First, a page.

The early stages of Alzheimer’s disease and other dementias can be difficult to diagnose because many of the symptoms are initially subtle or common to other illnesses. Symptoms also vary among individuals and between the various diseases that cause dementia.

As people get older, they start to forget little things, like the names of acquaintances and where they put the car keys. This needn’t be a sign of dementia and in a lot of cases it’s just that we are growing old and our brains are no longer at their peak.

It’s important to understand the early signs of Alzheimer’s and to seek a medical diagnosis if several symptoms are noticed. Often, it is a family member or close associate who first notices a change in the behavior or mood of a loved one; these people are instrumental in helping the person to get medical care.

Causes

Scientists do not yet fully understand what causes Alzheimer’s disease. There probably is not one single cause, but several factors that affect each person differently. Age is the most important known risk factor for Alzheimer’s disease. The number of people with the disease doubles every 5 years beyond age 65.

Researchers have also considered genetic causes of Alzheimer’s disease and have found that some genetic mutations do seem to increase the chance of developing Alzheimer’s symptoms. Mutations in the genetic codes of beta-amyloid proteins and presenilin 1 and 2 have been considered as causes of early-onset Alzheimer’s. While the mutations often appear with early-onset Alzheimer’s, the majority of patients with Alzheimer’s-related brain damage do not show any evidence of these mutations.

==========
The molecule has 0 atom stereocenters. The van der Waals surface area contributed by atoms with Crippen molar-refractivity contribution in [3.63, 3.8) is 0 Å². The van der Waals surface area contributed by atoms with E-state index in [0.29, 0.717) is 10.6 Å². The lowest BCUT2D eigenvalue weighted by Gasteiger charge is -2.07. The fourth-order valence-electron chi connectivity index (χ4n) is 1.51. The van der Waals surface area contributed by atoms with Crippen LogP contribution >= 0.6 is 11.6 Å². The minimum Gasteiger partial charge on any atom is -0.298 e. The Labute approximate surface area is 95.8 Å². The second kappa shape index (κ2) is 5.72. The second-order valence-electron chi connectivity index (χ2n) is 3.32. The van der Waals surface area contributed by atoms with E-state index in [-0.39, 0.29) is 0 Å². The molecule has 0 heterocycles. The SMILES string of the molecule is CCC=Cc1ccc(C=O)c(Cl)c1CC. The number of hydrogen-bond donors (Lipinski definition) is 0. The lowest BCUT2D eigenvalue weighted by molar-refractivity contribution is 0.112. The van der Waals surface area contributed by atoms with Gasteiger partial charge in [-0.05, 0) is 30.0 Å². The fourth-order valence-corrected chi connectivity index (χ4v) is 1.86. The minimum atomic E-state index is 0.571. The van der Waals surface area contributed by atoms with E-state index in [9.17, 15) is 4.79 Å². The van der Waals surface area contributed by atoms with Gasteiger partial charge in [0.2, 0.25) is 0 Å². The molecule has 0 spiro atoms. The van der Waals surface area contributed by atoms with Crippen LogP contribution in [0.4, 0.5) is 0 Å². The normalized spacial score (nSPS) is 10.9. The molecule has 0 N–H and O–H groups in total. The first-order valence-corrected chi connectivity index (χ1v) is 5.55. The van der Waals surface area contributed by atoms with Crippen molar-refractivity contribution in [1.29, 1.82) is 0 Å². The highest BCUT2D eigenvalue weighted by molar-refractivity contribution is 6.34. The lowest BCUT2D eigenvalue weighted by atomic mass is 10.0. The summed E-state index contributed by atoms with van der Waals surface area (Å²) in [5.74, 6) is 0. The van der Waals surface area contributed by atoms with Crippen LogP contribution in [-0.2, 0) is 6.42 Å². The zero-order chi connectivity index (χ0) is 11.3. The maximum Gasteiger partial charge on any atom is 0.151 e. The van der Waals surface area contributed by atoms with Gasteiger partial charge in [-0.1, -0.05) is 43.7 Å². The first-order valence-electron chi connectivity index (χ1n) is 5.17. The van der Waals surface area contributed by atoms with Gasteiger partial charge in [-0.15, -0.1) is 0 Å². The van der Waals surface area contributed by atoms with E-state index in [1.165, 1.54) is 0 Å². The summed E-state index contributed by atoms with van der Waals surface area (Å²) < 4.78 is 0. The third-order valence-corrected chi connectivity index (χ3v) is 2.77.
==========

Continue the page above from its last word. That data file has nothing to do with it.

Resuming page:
Home Remedies

Sesame oil is a holistic food item that is actually the basic ingredient of most herbal medicine originating from India.

Studies have shown that sesame oil can relieve the depression associated with Alzheimer’s disease.

To use sesame oil for Alzheimer’s, heat a small amount of oil using a tablespoon over a burner or a candle.

Apply three drops of the warmed sesame seed oil in both the patient’s nostril twice a day.

Ginkgo Unfortunately, doctors have underestimated the power of this herb but Ginkgo maximizes the flow of blood to the brain and helps protect neurons from free radicals. Recommended usage is 240 mg a day.

Disease of Starvation